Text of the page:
For the second of four summer symphony evenings at the Miller Outdoor Theatre, the Houston Symphony, under the baton of conductor Gonzalo Farias, will turn to a double bill of Pyotr Ilyich Tchaikovsky on Saturday, July 13, at 8:30 p.m. during Tchaikovsky’s Symphony No. 5. William Grant Still’s “Summerland” and Tchaikovsky’s Violin Concerto in D Major, Op. 35 (with violinist Blake Pouliot) will set the stage for the concert’s finale: Tchaikovsky’s Fifth Symphony, which, while “not explicitly nationalistic,” has “a distinctly Russian flavor” and “is one of (the composer’s) most beloved large-scale premieres.” You can reserve free tickets in the covered seating area here starting Friday, July 12, at 10 a.m., or you can plan to sit on the hill without a ticket.

Shogun“FX’s most-watched show ever (based on global airtime),” is “one of the most notable shows of the year,” and has been described as “lighthearted, violent, transcendently silly, often incisive, and, most importantly, utterly readable.” We’ll know in a week whether or not the series, based on a novel by James Clavell, will get an Emmy nomination for Outstanding Drama Series (an award it could easily win), but on Sunday, July 14, at 2 p.m., the Museum of Fine Arts, Houston, will host local filmmaker Emmanuel Osei-Kuffour, who directed the series’ eighth episode, for Shōgun: A Director’s Perspective. Osei-Kuffour will present the episode titled “The Abyss of Life,” which will be screened and followed by a question-and-answer session. Admission is free and you can get your ticket here.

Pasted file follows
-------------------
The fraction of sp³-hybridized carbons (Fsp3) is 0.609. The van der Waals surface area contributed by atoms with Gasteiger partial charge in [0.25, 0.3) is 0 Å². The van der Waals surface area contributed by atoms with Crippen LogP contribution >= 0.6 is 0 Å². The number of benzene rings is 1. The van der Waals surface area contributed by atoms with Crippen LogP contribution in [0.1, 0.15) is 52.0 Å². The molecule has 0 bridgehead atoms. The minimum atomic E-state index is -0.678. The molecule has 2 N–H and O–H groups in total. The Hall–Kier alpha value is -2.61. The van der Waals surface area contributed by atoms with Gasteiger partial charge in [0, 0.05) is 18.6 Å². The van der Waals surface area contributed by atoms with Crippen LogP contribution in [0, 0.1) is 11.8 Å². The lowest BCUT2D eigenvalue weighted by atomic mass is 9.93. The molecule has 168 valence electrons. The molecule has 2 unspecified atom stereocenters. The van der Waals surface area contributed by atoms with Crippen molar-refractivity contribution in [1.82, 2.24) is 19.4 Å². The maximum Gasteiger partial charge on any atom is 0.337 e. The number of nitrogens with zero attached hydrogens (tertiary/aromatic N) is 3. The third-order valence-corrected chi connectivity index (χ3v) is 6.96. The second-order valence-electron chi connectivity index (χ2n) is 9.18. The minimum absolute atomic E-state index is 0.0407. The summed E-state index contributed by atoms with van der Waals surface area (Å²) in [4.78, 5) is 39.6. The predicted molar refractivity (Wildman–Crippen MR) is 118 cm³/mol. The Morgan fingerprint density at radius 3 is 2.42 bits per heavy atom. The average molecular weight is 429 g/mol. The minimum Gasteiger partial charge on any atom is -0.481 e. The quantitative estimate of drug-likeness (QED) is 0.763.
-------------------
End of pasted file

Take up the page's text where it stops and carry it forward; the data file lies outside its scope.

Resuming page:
July 14 is Bastille Day, a French holiday that commemorates the day Parisians stormed the Bastille—a prison that once held Voltaire (as well as the Marquis de Sade)—and kicked off the French Revolution. You can find a little bit of “liberté, égalité, fraternité” right here in the Bayou City on Sunday, July 14, at 5 p.m., when the Consulate General of France in Houston hosts Celebrate Bastille Day at Rice University Stadium. Francophiles can enjoy a showcase of sports (remember, the Olympics are in Paris this year), music, space, and cuisine during the festivities. We’re also going to go out on a limb and bet that you’ll hear at least one rendition of “La Marseillaise.” Admission is free, but registration here is required.